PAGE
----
Q & A with Toyota’s Pascal Vasselon

Pascal Vasselon

Panasonic Toyota racing is currently in Australia awaiting the official start of the season opening Grand prix here at Albert Park, waiting to see if their efforts during winter testing will pay off and they will move up the leaderboard and score solid points right from round one.

Here the team’s technical director, Pascal Vasselon, gives and insight into this weekend’s event and explains what they are hoping to achieve by the end of it…

Is it possible to judge how competitive the teams are from winter testing?
Experience shows it is impossible to make accurate predictions just from testing times because in the last years everyone has always been quite surprised to see the pecking order in Melbourne. However, what you can do is get a good idea of what the different performance windows are for the different teams, so you have a broad idea of which teams will be close to each other but any more than that is difficult. When you look at your own performance you try to give yourself a window of where you will likely be.

Are you optimistic about the Australian Grand Prix?
Yes, we are optimistic, particularly because the second half of winter testing went well and the estimated window of competitiveness has been clearly improving since the tests in Bahrain. So we are definitely hopeful and willing to fight close to the front, although despite the very competitive results in Barcelona, which gave us impressive hard facts to show our competitiveness, we are fully aware that this is only testing and everything has to be done from Melbourne on.

Has testing progressed as expected?
We have made good progress since the roll-out, which we expected to do. We had an initial roll-out package and our target with this was to discover exactly what the TF108 was all about, and this process lasted until Bahrain. In Bahrain we finalized the set-up directions related to this new car, then for the last two tests we had our race one aero package. We expected a gain with this package and we got a significant gain, that it why Jarno was able to get good first lap performance, as well as setting some fast and consistent long runs. Now we have to make sure this gain is robust and not only visible in Barcelona, otherwise it would not help – except for the Spanish Grand Prix! We have to show this gain in Melbourne as well.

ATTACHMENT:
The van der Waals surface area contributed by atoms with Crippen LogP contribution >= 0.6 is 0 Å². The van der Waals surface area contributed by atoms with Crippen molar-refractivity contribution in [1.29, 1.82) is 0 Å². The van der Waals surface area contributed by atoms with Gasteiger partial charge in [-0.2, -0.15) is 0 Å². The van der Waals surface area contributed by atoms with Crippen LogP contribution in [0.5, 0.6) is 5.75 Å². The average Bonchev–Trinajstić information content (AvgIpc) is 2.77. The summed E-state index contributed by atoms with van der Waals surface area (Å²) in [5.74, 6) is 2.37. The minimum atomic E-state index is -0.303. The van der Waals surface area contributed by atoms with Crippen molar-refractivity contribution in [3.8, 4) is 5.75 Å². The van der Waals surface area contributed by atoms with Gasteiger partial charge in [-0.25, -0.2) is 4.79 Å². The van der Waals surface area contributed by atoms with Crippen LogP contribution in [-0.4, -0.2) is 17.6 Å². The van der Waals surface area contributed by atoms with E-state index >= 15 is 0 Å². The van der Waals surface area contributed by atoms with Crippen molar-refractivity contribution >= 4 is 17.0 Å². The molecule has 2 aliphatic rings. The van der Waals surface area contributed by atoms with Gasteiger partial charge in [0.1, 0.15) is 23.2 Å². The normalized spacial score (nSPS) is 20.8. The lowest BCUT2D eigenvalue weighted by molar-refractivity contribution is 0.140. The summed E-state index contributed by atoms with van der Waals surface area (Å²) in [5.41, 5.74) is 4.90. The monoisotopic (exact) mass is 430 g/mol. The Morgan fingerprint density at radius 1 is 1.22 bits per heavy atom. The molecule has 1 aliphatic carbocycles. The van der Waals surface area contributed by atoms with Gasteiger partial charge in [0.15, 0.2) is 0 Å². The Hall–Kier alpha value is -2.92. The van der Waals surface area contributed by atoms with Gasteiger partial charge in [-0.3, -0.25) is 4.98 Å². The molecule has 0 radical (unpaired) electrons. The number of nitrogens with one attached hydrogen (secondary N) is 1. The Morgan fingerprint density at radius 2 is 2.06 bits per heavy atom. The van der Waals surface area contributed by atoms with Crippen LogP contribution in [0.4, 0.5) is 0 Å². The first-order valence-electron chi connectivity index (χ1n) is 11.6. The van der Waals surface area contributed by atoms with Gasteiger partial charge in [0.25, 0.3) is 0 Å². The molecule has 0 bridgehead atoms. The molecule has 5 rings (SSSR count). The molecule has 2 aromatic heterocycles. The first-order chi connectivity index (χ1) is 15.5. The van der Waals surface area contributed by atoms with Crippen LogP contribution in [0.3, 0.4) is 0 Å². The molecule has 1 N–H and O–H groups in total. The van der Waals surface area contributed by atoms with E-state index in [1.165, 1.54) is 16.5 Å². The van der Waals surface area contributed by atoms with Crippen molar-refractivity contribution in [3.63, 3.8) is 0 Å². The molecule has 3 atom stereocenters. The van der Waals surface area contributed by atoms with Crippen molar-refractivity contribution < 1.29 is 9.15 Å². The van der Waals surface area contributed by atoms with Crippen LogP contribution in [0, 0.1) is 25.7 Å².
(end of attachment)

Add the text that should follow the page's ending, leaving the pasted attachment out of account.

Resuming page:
Are you excited to be getting on with the real business of racing?
Of course when you are in this business because of your passion for motorsport you cannot fail to be excited when the first race is coming around, so we are all looking forward to Australia. This is especially true because in the winter season even if you try to be lucid and fully realistic about the lack of precision of test data, you still cannot prevent yourself making some predictions and you want to check that – it’s scientific curiosity!

What are the specific characteristics of the Albert Park track?
Generally you can say Melbourne is a very specific track and not totally representative of an average Formula 1 circuit. The main characteristic – the main reason why it is considered to be outside the ballpark of normal Formula 1 circuits – is a combination of track lay-out and tarmac. The tarmac is very smooth which favors a lack of warm-up and lack of bite from the tires and we have to cope with that to balance the car. It is a given, a fact in Melbourne, and we have to deal with it.

The drivers have remarked that the TF108 is easier to set-up than the TF107, why is this?
The main difference which triggers all the other consequences we have seen is that it is just a more stable car. That means the drivers are not on edge any more and they feel it is a lot easier to analyze the small set-up differences and changes which are made. This is simply because they are working in a wider window – they are not fighting the car and it is just easier for them to analyze how it behaves. Everywhere we have tested since the roll-out, and we have visited four tracks, we have had the same results so the gain in stability is real. Starting from there it is easier to develop the car and set-up, and also easier for the driver to feel what are the right directions to take on set-up.

How well prepared is the team for the Australian Grand Prix?
Thanks to the very good reliability of the car from the very beginning we have done a lot of testing laps, so much so in fact that we have been forced to manage the mileage to make sure we were not doing too much. Even considering the gearbox issues we had in the last test – which are now fully under control so they will not be a problem in the first race – we have been very reliable. Altogether we are very well prepared for Melbourne and we have put a lot of laps in many different situations and conditions, including full race simulations.

What are your goals for the Australian Grand Prix?
Our goal has to be finishing in the points and fighting for the top six. Based on the facts in front of us it is a realistic target.

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